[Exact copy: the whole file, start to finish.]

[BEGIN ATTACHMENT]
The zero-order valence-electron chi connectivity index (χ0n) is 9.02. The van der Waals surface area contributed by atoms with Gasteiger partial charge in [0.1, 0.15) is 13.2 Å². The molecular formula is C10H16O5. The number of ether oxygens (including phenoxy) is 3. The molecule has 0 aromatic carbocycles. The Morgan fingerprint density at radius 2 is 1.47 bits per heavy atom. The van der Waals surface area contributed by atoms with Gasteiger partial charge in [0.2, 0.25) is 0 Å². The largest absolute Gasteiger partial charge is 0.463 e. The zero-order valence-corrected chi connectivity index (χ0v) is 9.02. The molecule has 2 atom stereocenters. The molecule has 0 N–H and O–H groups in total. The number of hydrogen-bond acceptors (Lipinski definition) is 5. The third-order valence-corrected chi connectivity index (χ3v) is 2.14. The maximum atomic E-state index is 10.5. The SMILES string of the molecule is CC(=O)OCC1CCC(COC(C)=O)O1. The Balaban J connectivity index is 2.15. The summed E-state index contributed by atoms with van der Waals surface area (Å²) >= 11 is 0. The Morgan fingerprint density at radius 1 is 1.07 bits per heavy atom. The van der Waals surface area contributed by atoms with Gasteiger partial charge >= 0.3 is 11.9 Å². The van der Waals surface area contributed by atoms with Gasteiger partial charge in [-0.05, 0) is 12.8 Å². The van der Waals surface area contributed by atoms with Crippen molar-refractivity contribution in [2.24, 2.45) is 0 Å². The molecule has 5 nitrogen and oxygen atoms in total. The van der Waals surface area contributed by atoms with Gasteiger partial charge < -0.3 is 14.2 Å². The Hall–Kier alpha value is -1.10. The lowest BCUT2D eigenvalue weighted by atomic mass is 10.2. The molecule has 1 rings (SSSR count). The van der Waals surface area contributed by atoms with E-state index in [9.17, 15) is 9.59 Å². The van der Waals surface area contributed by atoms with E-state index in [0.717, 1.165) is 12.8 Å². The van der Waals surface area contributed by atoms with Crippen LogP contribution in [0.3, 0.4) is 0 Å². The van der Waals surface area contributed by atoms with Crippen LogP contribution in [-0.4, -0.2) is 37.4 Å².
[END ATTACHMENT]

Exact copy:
The zero-order valence-electron chi connectivity index (χ0n) is 9.02. The van der Waals surface area contributed by atoms with Gasteiger partial charge in [0.1, 0.15) is 13.2 Å². The molecular formula is C10H16O5. The number of ether oxygens (including phenoxy) is 3. The molecule has 0 aromatic carbocycles. The Morgan fingerprint density at radius 2 is 1.47 bits per heavy atom. The van der Waals surface area contributed by atoms with Gasteiger partial charge in [0.2, 0.25) is 0 Å². The largest absolute Gasteiger partial charge is 0.463 e. The zero-order valence-corrected chi connectivity index (χ0v) is 9.02. The molecule has 2 atom stereocenters. The molecule has 0 N–H and O–H groups in total. The number of hydrogen-bond acceptors (Lipinski definition) is 5. The third-order valence-corrected chi connectivity index (χ3v) is 2.14. The maximum atomic E-state index is 10.5. The SMILES string of the molecule is CC(=O)OCC1CCC(COC(C)=O)O1. The Balaban J connectivity index is 2.15. The summed E-state index contributed by atoms with van der Waals surface area (Å²) >= 11 is 0. The Morgan fingerprint density at radius 1 is 1.07 bits per heavy atom. The van der Waals surface area contributed by atoms with Gasteiger partial charge >= 0.3 is 11.9 Å². The van der Waals surface area contributed by atoms with Gasteiger partial charge in [-0.05, 0) is 12.8 Å². The van der Waals surface area contributed by atoms with Crippen molar-refractivity contribution in [2.24, 2.45) is 0 Å². The molecule has 5 nitrogen and oxygen atoms in total. The van der Waals surface area contributed by atoms with Gasteiger partial charge < -0.3 is 14.2 Å². The Hall–Kier alpha value is -1.10. The lowest BCUT2D eigenvalue weighted by atomic mass is 10.2. The molecule has 1 rings (SSSR count). The van der Waals surface area contributed by atoms with E-state index in [9.17, 15) is 9.59 Å². The van der Waals surface area contributed by atoms with E-state index in [0.717, 1.165) is 12.8 Å². The van der Waals surface area contributed by atoms with Crippen LogP contribution in [0.3, 0.4) is 0 Å². The van der Waals surface area contributed by atoms with Crippen LogP contribution in [-0.4, -0.2) is 37.4 Å².